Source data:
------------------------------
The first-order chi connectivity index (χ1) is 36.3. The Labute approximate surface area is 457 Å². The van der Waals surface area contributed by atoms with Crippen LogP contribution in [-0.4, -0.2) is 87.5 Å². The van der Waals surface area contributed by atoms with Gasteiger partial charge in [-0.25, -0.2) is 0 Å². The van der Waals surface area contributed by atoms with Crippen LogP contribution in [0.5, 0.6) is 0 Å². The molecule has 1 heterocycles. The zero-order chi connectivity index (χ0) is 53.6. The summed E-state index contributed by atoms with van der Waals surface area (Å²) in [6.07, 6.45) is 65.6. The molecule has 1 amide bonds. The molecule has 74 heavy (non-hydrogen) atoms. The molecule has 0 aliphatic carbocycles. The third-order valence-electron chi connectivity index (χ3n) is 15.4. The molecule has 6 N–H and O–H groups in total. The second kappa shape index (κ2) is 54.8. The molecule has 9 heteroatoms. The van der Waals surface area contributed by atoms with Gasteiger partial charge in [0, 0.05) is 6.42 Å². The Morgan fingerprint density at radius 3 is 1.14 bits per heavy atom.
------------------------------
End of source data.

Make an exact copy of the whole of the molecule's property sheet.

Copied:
The first-order chi connectivity index (χ1) is 36.3. The Labute approximate surface area is 457 Å². The van der Waals surface area contributed by atoms with Crippen LogP contribution in [-0.4, -0.2) is 87.5 Å². The van der Waals surface area contributed by atoms with Gasteiger partial charge in [-0.25, -0.2) is 0 Å². The van der Waals surface area contributed by atoms with Crippen LogP contribution in [0.5, 0.6) is 0 Å². The molecule has 1 heterocycles. The zero-order chi connectivity index (χ0) is 53.6. The summed E-state index contributed by atoms with van der Waals surface area (Å²) in [6.07, 6.45) is 65.6. The molecule has 1 amide bonds. The molecule has 74 heavy (non-hydrogen) atoms. The molecule has 0 aliphatic carbocycles. The third-order valence-electron chi connectivity index (χ3n) is 15.4. The molecule has 6 N–H and O–H groups in total. The second kappa shape index (κ2) is 54.8. The molecule has 9 heteroatoms. The van der Waals surface area contributed by atoms with Gasteiger partial charge in [0, 0.05) is 6.42 Å². The Morgan fingerprint density at radius 3 is 1.14 bits per heavy atom.